Baked goods
Pastry

Medlar vodka jelly pork pie

Hot water pastry

550g plain flour

2tsp salt

200ml water

100g butter

100g lard

2 eggs

  • Boil the water, butter and lard
  • Add the flour and salt and mix well with a wooden spoon
  • Pour into a mixer or large bowl and add the eggs, mixing well and beat until smooth
  • Rest for at least two hours in the fridge
  • Roll out the pastry with some flour and line a 6” greased cake tin, keeping some pastry for the top

Filling

800g gammon unsmoked

650g pork belly

½ tsp ground mace

½ tsp nutmeg

1tsp fresh chopped thyme

  • Dice all of the meat and mix together in a food processor with the spices, herbs and some salt and pepper
  • Pack the mixture into the pastry case and then top with a layer of the pastry to seal it, crimping around the edge. Brush with eggwash and cut a small hole in the centre using a cutter or piping nozzle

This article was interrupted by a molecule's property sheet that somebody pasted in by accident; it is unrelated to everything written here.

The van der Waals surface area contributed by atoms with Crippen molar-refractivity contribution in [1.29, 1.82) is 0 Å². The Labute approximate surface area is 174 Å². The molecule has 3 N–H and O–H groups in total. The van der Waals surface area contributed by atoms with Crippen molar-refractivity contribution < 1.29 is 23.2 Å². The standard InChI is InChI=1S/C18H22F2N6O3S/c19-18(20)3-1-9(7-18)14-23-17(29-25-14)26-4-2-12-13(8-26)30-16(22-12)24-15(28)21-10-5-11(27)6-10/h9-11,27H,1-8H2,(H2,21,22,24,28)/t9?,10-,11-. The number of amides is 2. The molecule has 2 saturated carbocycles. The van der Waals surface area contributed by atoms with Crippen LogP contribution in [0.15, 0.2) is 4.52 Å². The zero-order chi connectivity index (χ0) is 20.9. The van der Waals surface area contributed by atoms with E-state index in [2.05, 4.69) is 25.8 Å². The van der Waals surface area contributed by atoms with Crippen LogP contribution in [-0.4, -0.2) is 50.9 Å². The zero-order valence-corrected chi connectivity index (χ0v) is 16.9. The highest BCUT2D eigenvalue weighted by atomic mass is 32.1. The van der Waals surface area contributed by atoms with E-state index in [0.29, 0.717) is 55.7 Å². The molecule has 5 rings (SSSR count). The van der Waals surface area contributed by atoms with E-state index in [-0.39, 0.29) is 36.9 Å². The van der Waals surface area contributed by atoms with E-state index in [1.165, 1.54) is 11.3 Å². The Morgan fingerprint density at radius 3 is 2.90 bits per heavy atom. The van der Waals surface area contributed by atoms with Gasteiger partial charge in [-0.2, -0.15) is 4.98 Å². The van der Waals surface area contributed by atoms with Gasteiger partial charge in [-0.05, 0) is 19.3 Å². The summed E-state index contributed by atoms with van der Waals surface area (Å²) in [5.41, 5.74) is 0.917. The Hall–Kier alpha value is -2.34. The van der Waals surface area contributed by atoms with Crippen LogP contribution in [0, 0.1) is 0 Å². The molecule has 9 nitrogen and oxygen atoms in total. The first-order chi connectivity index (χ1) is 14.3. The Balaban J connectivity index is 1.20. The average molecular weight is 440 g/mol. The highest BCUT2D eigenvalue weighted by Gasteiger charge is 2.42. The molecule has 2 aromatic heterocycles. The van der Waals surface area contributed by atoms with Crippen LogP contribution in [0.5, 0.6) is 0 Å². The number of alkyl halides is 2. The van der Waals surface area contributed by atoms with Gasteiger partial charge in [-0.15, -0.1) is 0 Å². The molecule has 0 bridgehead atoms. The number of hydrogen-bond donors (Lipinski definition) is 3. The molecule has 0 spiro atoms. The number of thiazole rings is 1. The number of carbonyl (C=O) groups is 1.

• Bake at 180C for 30 minutes and then reduce the heat to 160C and cook for a further 90 minutes or until golden and cooked through in the centre
  • Leave to cool and then refrigerate overnight before adding then jelly

Jelly

100ml medlar vodka

200ml apple juice

6 leaves gelatin (soaked in cold water until soft)

  • Heat the apple juice and squeeze out the gelatin. Mix together until the gelatin dissolves
  • Add the vodka and mix well
  • The meat will shrink away from the pastry and leave a gap so you will be able to pour the liquid jelly through the hole in the top of the pie to fill this.
  • Leave to set in the fridge before cutting

Honey and almond financier

350g icing sugar

125g ground almonds

430g egg whites (about 9 eggs worth)

170g butter

25g Medham farm honey

20g baking powder

To finish

50g Medham farm honey

  • Cook the butter in a pan until it bubbles and then starts to turn light brown in colour. It will start to take on a slightly nutty sort of smell
  • Remove from the heat and allow to cool to room temperature
  • Mix all remaining ingredients (except the 50g honey) thoroughly and then add the cooled butter. Blend until smooth with a stick blender or in a food processor
  • Leave in the fridge overnight and then pipe into silicone moulds. Bake at 180C until golden brown
  • Top with the remaining honey and allow it to seep into the cakes.
  • Serve warm and fresh